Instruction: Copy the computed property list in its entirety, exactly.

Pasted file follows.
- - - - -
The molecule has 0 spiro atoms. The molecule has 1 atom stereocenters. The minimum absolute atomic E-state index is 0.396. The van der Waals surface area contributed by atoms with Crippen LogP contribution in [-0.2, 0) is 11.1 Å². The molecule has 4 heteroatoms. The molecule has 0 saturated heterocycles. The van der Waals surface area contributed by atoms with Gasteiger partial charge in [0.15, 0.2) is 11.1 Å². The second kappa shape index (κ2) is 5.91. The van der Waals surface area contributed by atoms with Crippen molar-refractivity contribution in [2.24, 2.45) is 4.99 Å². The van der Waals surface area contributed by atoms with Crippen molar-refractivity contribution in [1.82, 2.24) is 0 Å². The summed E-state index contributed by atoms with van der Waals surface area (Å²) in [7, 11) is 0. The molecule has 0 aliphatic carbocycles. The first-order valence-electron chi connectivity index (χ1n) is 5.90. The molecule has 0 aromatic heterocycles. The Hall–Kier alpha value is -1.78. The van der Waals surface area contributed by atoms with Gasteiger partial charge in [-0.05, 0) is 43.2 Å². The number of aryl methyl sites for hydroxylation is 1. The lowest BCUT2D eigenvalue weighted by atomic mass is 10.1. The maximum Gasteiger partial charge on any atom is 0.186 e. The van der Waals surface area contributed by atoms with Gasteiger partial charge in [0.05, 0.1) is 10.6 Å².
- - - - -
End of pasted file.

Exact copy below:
The molecule has 0 spiro atoms. The molecule has 1 atom stereocenters. The minimum absolute atomic E-state index is 0.396. The van der Waals surface area contributed by atoms with Crippen LogP contribution in [-0.2, 0) is 11.1 Å². The molecule has 4 heteroatoms. The molecule has 0 saturated heterocycles. The van der Waals surface area contributed by atoms with Gasteiger partial charge in [0.15, 0.2) is 11.1 Å². The second kappa shape index (κ2) is 5.91. The van der Waals surface area contributed by atoms with Crippen molar-refractivity contribution in [2.24, 2.45) is 4.99 Å². The van der Waals surface area contributed by atoms with Crippen molar-refractivity contribution in [1.82, 2.24) is 0 Å². The summed E-state index contributed by atoms with van der Waals surface area (Å²) in [7, 11) is 0. The molecule has 0 aliphatic carbocycles. The first-order valence-electron chi connectivity index (χ1n) is 5.90. The molecule has 0 aromatic heterocycles. The Hall–Kier alpha value is -1.78. The van der Waals surface area contributed by atoms with Gasteiger partial charge in [-0.05, 0) is 43.2 Å². The number of aryl methyl sites for hydroxylation is 1. The lowest BCUT2D eigenvalue weighted by atomic mass is 10.1. The maximum Gasteiger partial charge on any atom is 0.186 e. The van der Waals surface area contributed by atoms with Gasteiger partial charge in [0.05, 0.1) is 10.6 Å².